Problem 2: Burnt roots, stunted plants due to high soluble salts
- Soil containing controlled-release fertilizers should be used as soon as possible after blending since the fertilizer begins to release at this point. If the rate is too high or inconsistent, or if the mix is stored for too long a time (especially at a high temperature), soluble salts can build up to extremely high levels.
- Some growing media components, like coconut coir pith, may contain high levels of potassium, sodium or chlorides. These levels should be carefully monitored.
- If a greenhouse only has one feed rate set for heavy feeders, light feeding crops may be getting too much fertilizer.
- Irrigation water may contain high levels of sodium or chlorides. This can occur especially with shallow ponds near roads. If rock salt is used on the roads, spring run-off can elevate the level of these harmful ions.
- Broken injectors, inaccurate dilution or measuring of fertilizer may also contribute to this problem.
Solution: Water treatment (reverse osmosis/ filters) may be necessary if the irrigation water contains high levels of harmful salts. Check injectors and stock tank solution using an EC meter to make sure water-soluble fertilizer application is correct. Assess soluble salts in the root zone using a 2:1 or pour-through. Clear-water leaches may be appropriate for a few times to bring salt levels down. If salt levels are extremely high, sometimes a sugar solution (1 lb/100 gal) will provide temporary relief. Once the system is balanced, apply the required concentration on a constant basis.
Problem 3: Growing media pH out of balance
- Growing media pH impacts nutrient uptake and utilization. Root zone pH can rise or fall too much because of a number of factors.
- Growing media companies monitor their raw materials and apply limestone to adjust the initial root zone pH. The impact of this lime change is temporary, and that's when the fertilizer type/concentration and water quality need to take over, determining long-term root zone pH.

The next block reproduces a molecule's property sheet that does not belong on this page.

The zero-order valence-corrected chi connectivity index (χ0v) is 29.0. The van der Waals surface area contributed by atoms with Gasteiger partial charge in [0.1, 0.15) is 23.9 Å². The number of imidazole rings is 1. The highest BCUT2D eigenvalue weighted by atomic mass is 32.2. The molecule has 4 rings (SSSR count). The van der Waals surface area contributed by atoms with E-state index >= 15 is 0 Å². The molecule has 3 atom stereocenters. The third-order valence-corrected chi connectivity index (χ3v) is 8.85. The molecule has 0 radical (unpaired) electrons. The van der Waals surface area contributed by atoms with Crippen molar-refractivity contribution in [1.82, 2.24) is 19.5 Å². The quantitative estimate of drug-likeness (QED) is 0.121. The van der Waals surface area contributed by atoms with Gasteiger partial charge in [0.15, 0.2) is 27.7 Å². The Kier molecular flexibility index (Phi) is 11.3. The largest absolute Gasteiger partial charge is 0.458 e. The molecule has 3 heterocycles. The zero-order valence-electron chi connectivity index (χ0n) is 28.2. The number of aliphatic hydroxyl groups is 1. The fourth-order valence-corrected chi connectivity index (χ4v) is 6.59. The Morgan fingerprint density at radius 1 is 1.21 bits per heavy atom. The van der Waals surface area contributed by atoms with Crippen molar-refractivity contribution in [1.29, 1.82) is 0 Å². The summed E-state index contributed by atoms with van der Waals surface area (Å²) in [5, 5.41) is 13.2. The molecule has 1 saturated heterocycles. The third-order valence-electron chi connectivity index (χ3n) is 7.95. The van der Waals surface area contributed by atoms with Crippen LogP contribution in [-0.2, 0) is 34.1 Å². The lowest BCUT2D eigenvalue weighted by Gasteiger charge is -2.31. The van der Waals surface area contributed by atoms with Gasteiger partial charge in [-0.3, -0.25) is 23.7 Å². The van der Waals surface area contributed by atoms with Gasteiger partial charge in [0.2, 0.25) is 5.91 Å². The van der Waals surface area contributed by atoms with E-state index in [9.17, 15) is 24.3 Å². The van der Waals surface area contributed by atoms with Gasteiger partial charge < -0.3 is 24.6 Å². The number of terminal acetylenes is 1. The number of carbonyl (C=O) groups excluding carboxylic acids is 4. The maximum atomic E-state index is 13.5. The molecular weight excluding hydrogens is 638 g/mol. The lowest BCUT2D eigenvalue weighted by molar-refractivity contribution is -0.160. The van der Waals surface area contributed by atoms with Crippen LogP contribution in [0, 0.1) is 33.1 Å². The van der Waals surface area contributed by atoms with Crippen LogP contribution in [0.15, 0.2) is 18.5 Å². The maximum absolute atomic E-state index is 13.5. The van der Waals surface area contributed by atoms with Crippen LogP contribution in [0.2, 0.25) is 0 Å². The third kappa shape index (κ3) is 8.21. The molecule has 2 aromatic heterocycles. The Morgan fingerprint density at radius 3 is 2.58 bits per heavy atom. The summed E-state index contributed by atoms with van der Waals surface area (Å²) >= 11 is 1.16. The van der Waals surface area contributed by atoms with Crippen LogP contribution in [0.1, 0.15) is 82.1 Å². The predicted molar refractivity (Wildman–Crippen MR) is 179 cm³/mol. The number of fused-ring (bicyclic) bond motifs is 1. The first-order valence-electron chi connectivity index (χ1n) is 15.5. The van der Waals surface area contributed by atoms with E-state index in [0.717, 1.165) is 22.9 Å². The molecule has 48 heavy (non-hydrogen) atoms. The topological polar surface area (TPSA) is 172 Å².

- If the fertilizer is not fitted to the irrigation water (if the fertilizer is too potentially basic or acidic for the specific crops and water quality), growing media pH can plunge or skyrocket, leading to micronutrient deficiencies or toxicity symptoms. Unfortunately, within the multitude of spring crops, there are plants that have sensitivity to both conditions
- Micronutrient-sensitive plants can exhibit toxicity symptoms when growing media pH falls below 5.8. This is manifested by yellow splotches on lower leaf margins that can progress to leaf dead margins.
- Plants with a higher micronutrient demand will lose color on new growth as the root zone pH rises above 6.0 to 6.5. This will lead to stunting, yellow leaves and overall poor growth habit.
Solution: Discuss your crop needs with your soil mix company and fertilizer manufacturer. Mixes can be made with higher or lower lime charges that can help with root zone pH management. In crisis mode, additional micronutrients can be sprayed or drenched, acidifying fertilizers (or mineral acids) can be employed or basifying fertilizers (or bicarbonates or liquid lime) can be used to either treat the symptoms or correct the pH balance. The best approach, however, is to select the proper fertilizer based on irrigation water quality (primarily bicarbonate levels) before the spring starts, avoiding these problems altogether.
Fred Hulme (firstname.lastname@example.org) is director of technical services for the Professional Business Group at The Scotts Company LLC.